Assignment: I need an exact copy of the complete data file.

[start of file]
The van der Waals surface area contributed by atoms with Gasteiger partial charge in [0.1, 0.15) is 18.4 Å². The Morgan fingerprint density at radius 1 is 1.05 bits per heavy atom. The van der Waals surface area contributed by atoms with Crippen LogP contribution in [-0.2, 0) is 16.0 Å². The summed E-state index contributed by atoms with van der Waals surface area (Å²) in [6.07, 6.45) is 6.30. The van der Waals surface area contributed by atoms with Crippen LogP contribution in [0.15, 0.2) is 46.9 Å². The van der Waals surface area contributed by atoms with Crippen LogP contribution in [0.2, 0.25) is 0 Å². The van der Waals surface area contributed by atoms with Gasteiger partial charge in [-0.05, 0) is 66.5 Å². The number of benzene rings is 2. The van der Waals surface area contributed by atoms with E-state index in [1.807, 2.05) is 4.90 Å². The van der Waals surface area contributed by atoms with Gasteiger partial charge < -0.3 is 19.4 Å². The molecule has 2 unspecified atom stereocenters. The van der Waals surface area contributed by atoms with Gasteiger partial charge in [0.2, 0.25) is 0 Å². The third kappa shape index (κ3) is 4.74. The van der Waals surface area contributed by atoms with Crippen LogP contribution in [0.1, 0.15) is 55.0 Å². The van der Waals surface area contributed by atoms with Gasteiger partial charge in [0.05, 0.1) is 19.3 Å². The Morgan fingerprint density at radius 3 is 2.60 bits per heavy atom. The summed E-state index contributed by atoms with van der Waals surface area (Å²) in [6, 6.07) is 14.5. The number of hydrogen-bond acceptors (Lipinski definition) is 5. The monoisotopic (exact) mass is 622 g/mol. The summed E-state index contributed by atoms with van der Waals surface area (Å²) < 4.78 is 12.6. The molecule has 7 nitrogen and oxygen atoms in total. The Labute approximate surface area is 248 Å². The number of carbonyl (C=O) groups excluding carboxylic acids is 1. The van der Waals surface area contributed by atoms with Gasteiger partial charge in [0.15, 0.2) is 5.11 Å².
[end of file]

The van der Waals surface area contributed by atoms with Gasteiger partial charge in [0.1, 0.15) is 18.4 Å². The Morgan fingerprint density at radius 1 is 1.05 bits per heavy atom. The van der Waals surface area contributed by atoms with Crippen LogP contribution in [-0.2, 0) is 16.0 Å². The summed E-state index contributed by atoms with van der Waals surface area (Å²) in [6.07, 6.45) is 6.30. The van der Waals surface area contributed by atoms with Crippen LogP contribution in [0.15, 0.2) is 46.9 Å². The van der Waals surface area contributed by atoms with Crippen LogP contribution in [0.2, 0.25) is 0 Å². The van der Waals surface area contributed by atoms with Gasteiger partial charge in [-0.05, 0) is 66.5 Å². The number of benzene rings is 2. The van der Waals surface area contributed by atoms with E-state index in [1.807, 2.05) is 4.90 Å². The van der Waals surface area contributed by atoms with Gasteiger partial charge < -0.3 is 19.4 Å². The molecule has 2 unspecified atom stereocenters. The van der Waals surface area contributed by atoms with Gasteiger partial charge in [0.2, 0.25) is 0 Å². The third kappa shape index (κ3) is 4.74. The van der Waals surface area contributed by atoms with Crippen LogP contribution in [0.1, 0.15) is 55.0 Å². The van der Waals surface area contributed by atoms with Gasteiger partial charge in [0.05, 0.1) is 19.3 Å². The Morgan fingerprint density at radius 3 is 2.60 bits per heavy atom. The summed E-state index contributed by atoms with van der Waals surface area (Å²) in [6, 6.07) is 14.5. The number of hydrogen-bond acceptors (Lipinski definition) is 5. The monoisotopic (exact) mass is 622 g/mol. The summed E-state index contributed by atoms with van der Waals surface area (Å²) < 4.78 is 12.6. The molecule has 7 nitrogen and oxygen atoms in total. The Labute approximate surface area is 248 Å². The number of carbonyl (C=O) groups excluding carboxylic acids is 1. The van der Waals surface area contributed by atoms with Gasteiger partial charge in [0.15, 0.2) is 5.11 Å².